Congress Passes Short-Term Funding

Congress Passes Short-Term Funding

Members Hope for Broader Deal Soon

Congress last week sent to the President’s desk a continuing resolution (CR) to extend government funding through December 18. With the President’s signature, the CR extended funding at fiscal year 2020 (FY20) levels for the additional seven days. This move comes as congressional leadership continues to negotiate both over FY21 appropriations and COVID relief aid.

funding grants | Olivier Le Moal

In recent weeks, lawmakers have expressed interest in attaching a COVID relief package to the annual funding bill to help smooth the passage of additional stimulus funding. Failure to pass some amount of COVID relief will leave millions of Americans in financial jeopardy and state and local governments in dire financial straits; an appropriations deal is needed to avert a full shutdown of the federal government. The goal now will be to agree on FY21 appropriations funding levels and a COVID relief package prior to next Friday when government funding lapses and Congress is scheduled to recess for the holidays.

If unable to reach agreement on appropriations, Congress will likely avert a government shutdown by passing a longer CR that would extend funding past the January 2020 inauguration. In this scenario, Congress may still pass a narrow COVID relief package before recessing until January 3, 2021. While the full text of COVID relief packages have not been released, it has been reported that education funding relief falls within the range of $82-$105 billion. This falls well short of NAfME’s recommended education relief funding level of $200 billion.

Appropriations Action to Date

On July 31, 2020, the House of Representatives passed its annual appropriations bill which funds the departments of Labor, Health and Human Services, and Education. This bill was intended to provide federal education funding for fiscal year 2021 (FY21) and was separate from coronavirus relief legislation. The Senate did not formally introduce FY21 spending bills prior to the end of FY20 on September 30, leading to a CR that extended funding to December 11. Senate Appropriations Committee Chairman Richard Shelby did release a “Chairman’s Mark,” which outlined Senate spending levels as a starting point for negotiations with the House.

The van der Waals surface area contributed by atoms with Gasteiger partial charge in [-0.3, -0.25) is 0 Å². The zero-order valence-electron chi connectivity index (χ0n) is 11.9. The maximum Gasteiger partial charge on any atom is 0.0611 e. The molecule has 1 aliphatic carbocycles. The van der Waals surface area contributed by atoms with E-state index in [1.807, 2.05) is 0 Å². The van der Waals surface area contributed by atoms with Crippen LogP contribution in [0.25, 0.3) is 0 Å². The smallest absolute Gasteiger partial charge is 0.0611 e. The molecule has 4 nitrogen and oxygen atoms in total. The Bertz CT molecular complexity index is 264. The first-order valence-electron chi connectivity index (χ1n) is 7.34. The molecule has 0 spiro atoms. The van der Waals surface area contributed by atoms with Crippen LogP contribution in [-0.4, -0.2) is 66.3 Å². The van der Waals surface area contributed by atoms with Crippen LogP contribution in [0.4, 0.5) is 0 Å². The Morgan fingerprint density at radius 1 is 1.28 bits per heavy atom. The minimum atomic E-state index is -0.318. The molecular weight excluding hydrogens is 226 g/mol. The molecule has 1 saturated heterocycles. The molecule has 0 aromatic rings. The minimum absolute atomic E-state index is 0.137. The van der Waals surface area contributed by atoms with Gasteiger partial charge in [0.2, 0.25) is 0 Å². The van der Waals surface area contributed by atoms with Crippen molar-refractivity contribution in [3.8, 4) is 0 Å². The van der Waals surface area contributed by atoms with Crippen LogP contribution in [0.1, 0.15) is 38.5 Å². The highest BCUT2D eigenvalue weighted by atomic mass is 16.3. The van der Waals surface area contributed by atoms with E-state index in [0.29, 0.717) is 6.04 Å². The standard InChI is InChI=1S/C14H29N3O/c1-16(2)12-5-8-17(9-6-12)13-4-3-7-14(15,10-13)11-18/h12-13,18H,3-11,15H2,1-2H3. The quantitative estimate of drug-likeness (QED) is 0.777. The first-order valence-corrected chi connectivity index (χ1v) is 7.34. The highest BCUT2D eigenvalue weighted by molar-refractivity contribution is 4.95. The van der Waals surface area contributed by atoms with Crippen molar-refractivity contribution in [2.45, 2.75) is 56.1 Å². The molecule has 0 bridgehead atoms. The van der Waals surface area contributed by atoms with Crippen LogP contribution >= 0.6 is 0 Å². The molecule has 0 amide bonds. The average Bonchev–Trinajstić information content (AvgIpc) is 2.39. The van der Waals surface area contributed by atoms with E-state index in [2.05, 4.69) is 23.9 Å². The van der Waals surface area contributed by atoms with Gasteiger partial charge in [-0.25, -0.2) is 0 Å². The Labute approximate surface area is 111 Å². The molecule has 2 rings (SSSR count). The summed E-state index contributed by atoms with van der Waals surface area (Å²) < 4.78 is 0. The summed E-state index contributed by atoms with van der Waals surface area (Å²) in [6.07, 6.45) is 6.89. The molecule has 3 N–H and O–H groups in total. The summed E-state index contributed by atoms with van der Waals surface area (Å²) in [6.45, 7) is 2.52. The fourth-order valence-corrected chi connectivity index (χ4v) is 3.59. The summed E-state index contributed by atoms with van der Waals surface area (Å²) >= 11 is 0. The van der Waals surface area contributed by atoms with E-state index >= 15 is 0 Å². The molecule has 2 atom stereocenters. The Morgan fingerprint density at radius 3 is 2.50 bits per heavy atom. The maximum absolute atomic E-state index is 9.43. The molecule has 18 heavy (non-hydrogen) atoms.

Congress will have to pass this year’s appropriations bills under restrictive spending caps that are only marginally higher than those in place last year. Given this situation, NAfME is pleased with the funding increases included in the House bill and Senate proposal. Programs that support music as part of a well-rounded education, including Title I-A, Title II-A, and Title IV-A, all receive modest increases in both proposals. Each would also increase funding for grants under the Individuals with Disabilities Education Act.

NAfME continues to advocate for larger increases in federal education funding, which is currently about $7 billion below the FY11 level in inflation-adjusted dollars.

More for Title IV

The House bill would increase Title IV-A funds by $10 million over last year’s appropriation, bringing FY21 funding to $1.22 billion. Chairman Shelby’s proposal would go further, adding $40 million to last year’s level for a total of $1.25 billion. Title IV-A, also known as the Student Support and Academic Enrichment Grant (SSAEG) program, provides block grant funding to support activities in three broad areas: safe and healthy students, effective use of educational technology, and providing a well-rounded education.

Regardless of whether FY21 appropriations are passed before December 18 or sometime early next year, it is likely that the final number for Title IV-A will land somewhere between $1.22 and 1.25 billion. This would be the fourth straight year Title IV-A received a funding increase, despite its proposed elimination in each of the Trump Administration’s budget requests. We thank the music education advocates in the field who continue to urge Congress to fully fund Title IV-A at $1.6 billion. Your continued advocacy efforts have led to these continued funding increases since the first round of appropriations in FY17.

In the last two years, NAfME has documented more than $36 million in Title IV-A funds being used to support education in music and the arts. This data was collected through surveys of the field in collaboration with the NAMM Foundation, the Educational Theatre Association, and the National Dance Education Organization.

Documenting effective uses of funds is crucially important to ensure future funding. Congressional appropriators use stories and data to determine whether a program is functioning as intended, which informs decisions on how to fund the program each year. Legislators and policy experts will also consider how funds were used the next time K–12 education law is reauthorized (or rewritten); the Every Student Succeeds Act (ESSA) turns five years old this December.

For more information on how Title IV-A funding works, please see the updated Title IV-A Toolkit

NAfME Public Policy Staff, December 18, 2020. © National Association for Music Education (